(AP) -- Health officials say vaccination rates for toddlers remain high, but they are concerned about an overall drop in measles vaccinations.
The Centers for Disease Control and Prevention on Thursday released a report showing vaccination rates for children ages 19 through 35 months, based in part on a 2009 telephone survey of parents of more than 17,000 children. More than 90 percent received most routine vaccines, and more than 99 percent got at least one.
But the rate for the measles-mumps-rubella combination vaccine dropped from 92 percent in 2008 to 90 percent - a concern, given a recent increase in U.S. measles cases. The rate for the vaccine against whooping cough also was down slightly, but health officials believe getting boosters to teens, adults and people who are around infants is a more important way to attack a recent whooping cough outbreak in California.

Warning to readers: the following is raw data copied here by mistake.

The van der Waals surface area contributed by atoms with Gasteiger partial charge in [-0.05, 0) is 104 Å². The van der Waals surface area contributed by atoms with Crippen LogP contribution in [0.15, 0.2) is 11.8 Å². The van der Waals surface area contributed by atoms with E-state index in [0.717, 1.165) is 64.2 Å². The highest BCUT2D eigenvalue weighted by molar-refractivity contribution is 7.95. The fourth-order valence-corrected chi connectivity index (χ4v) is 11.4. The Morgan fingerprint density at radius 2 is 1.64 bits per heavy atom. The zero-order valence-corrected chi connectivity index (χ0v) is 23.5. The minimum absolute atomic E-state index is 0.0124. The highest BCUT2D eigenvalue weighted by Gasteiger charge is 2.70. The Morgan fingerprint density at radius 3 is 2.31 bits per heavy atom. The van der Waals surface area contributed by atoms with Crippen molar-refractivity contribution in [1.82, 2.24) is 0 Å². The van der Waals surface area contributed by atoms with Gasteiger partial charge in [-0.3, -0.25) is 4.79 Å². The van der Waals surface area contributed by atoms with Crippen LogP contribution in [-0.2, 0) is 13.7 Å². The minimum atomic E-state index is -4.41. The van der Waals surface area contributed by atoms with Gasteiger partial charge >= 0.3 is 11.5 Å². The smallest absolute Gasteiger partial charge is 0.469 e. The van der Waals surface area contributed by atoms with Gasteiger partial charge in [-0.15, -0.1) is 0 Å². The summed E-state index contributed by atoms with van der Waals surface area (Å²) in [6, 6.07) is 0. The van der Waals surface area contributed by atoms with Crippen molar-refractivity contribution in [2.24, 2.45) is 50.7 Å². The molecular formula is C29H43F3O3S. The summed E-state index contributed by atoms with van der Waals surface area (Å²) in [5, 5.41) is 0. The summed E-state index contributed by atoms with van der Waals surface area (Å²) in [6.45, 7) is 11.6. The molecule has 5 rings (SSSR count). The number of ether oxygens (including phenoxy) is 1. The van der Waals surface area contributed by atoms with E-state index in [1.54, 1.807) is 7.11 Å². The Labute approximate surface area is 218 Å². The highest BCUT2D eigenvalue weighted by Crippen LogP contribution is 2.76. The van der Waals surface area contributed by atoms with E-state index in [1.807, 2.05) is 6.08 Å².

Explore further: Pre-term birth and asthma: Preterm birth may increase the risk of asthma and wheezing disorders during childhood
More information: CDC report: http://www.cdc.gov/mmwr